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Toronto Film Festival: Let the buzz begin

The Toronto festival, with its huge slate of films and global media exposure, can set a wide variety of movies on course for commercial, critical and Oscar success. It opens Thursday with 'Looper.'

September 05, 2012|By Nicole Sperling, Los Angeles Times
  • "The Master" is hoping Toronto attention can add to its awards momentum.
"The Master" is hoping Toronto attention can add to its awards… (The Weinstein Co )

Ewan McGregor first came to the Toronto International Film Festival in 2007 with Woody Allen's "Cassandra's Dream," and last year he was back at the Canadian cinematic gathering to debut his quirky comedic drama "Salmon Fishing in the Yemen." "Beginners," another film from the prolific actor, also found a buyer after screening in Toronto two years ago. This week, McGregor returns to unveil "The Impossible," a drama from Spanish director Juan Antonio Bayona about a family torn apart by the 2004 Indian Ocean tsunami.

If "Cassandra's Dream," "Beginners," "Salmon Fishing" and now "The Impossible" represent McGregor's appetite for diverse and challenging projects, the four disparate films are also testament to how the Toronto festival can set a wide variety of movies on a course for commercial and critical success.

The 11-day event comes on the heels of film festivals in Telluride, Colo., and Venice. But Toronto, which opens Thursday with the Joseph Gordon-Levitt time-travel film "Looper," is the juggernaut of the three. Toronto boasts the largest slate of films (close to 400) and significant international media exposure. The event is where many films begin their campaigns for Oscars and other awards, and it's become a significant market for movies looking for distribution.

PHOTOS: 10 must-see movies at the Toronto Film Festival

McGregor's film will be competing for attention alongside others from some significant heavy-hitters, including Ben Affleck, Tom Hanks and Keira Knightley, to name a few. Affleck directed and stars in the 1970s thriller "Argo," about CIA agents posing as a Hollywood film crew in an effort to rescue U.S. diplomats in Tehran during the Iranian hostage crisis. Hanks takes on six roles from six eras in the film adaptation of David Mitchell's epic novel "Cloud Atlas." And Knightley partners for the third time with director Joe Wright in Tom Stoppard's adaptation of "Anna Karenina."

Warner Bros. is behind both "Argo" and "Cloud Atlas," and the studio's president of marketing, Sue Kroll, said: "Our two movies are very different, but they are the same in delivering a unique moviegoing experience. I think both films will be discovered by audiences and critics and we will be able to start our word-of-mouth marketing. Things will just start percolating."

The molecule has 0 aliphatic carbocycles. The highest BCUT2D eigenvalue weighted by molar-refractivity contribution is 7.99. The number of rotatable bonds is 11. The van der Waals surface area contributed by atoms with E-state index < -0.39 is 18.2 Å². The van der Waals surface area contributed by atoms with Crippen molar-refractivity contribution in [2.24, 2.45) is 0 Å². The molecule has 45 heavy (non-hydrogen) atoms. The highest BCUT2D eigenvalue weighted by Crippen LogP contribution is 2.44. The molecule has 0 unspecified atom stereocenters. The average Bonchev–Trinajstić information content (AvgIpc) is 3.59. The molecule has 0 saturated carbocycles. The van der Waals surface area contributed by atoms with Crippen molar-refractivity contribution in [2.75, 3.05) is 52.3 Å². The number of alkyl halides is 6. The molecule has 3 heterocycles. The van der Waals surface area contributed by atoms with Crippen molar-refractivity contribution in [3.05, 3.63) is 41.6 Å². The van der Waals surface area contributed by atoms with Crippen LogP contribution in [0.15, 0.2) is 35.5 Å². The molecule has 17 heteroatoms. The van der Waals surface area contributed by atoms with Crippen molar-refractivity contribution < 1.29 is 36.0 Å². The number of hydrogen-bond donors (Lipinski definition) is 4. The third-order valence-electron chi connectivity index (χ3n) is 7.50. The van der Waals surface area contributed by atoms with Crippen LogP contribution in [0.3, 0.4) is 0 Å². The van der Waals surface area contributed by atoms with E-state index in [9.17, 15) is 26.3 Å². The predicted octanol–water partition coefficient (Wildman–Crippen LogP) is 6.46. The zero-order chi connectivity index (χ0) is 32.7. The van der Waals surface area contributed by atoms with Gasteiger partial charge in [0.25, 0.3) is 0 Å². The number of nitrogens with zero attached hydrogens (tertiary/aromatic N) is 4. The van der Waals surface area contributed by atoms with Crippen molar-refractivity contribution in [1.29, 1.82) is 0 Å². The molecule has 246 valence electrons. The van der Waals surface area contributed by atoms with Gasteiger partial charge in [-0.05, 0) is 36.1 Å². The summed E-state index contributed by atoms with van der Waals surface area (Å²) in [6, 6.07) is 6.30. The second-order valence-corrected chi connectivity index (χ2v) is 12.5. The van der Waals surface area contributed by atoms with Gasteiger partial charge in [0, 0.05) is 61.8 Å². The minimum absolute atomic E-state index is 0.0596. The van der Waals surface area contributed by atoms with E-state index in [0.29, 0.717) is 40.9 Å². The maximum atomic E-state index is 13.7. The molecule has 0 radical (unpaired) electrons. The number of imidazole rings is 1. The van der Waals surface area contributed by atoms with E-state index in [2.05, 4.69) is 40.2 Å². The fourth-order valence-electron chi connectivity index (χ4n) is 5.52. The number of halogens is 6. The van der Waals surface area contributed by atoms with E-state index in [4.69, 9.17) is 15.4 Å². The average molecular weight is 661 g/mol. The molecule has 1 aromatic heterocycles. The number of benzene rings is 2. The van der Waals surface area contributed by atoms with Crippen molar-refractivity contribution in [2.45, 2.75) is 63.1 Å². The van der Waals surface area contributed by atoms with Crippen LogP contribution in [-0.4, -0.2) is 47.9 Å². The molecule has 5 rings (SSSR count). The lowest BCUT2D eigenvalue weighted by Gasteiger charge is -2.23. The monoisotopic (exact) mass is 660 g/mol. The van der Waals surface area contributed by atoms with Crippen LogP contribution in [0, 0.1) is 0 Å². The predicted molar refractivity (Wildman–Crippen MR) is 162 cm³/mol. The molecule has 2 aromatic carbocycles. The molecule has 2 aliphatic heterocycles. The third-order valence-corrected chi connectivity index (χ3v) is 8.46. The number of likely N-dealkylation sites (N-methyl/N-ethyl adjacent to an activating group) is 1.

Many films that come to Toronto require a more nuanced sell than what can be achieved with a 30-second television commercial, so the festival's news conferences, red carpets and other events can generate coverage that helps marketers explain and position their movies during the crowded fall season.

That's certainly the case with "The Master," Paul Thomas Anderson's drama about a charismatic cult leader played by Philip Seymour Hoffman, and his wayward acolyte (Joaquin Phoenix). The film won accolades upon its debut in Venice last weekend, but the Weinstein Co. needs to generate box-office interest ahead of its Sept. 14 general release, and is hoping Toronto attention can add to its awards momentum.

"There's a tremendous, insane energy about Toronto," said Anderson, who will mark his third visit to the festival with "The Master." He previously screened "Boogie Nights" and "Punch Drunk Love" there. "I don't know how you go about choosing which films to see because there is so much, but — and I don't mean this in a bad way — they take prestige out of it and just go for volume and that's a really fun thing. It's like 24-hour movies."

"The Impossible" is another movie with a somewhat challenging subject matter that needs good buzz in Toronto to improve its chances at the box office.

The film, though ultimately uplifting, is a realistic telling of the chaos and terror of the 2004 tsunami, which left close to 300,000 dead. McGregor stars as a husband and father of three young boys caught up in the giant waves; his wife is played by Naomi Watts.

The movie will premiere Sunday in Toronto, three months before Summit Entertainment will open it in U.S. theaters. The actor said he fell in love with the script that evolved out of hours of meetings with a Spanish family whose experiences form the basis of the film.

"There was something really brutal and personal about it," said McGregor. "Although it's an extraordinarily harrowing and harsh situation, for me, it was an opportunity to look at the unique relationship you have with your kids and the lengths you would go to for them if something like this were to happen."

Other films with big names attached are looking for similar breakouts, including "On the Road," Walter Salles' adaptation of the Jack Kerouac novel starring Kristen Stewart, Garrett Hedlund and Sam Riley that screened at Cannes in May. Stewart will be making her first public appearance since she became tabloid fodder following her dalliance with married director Rupert Sanders.

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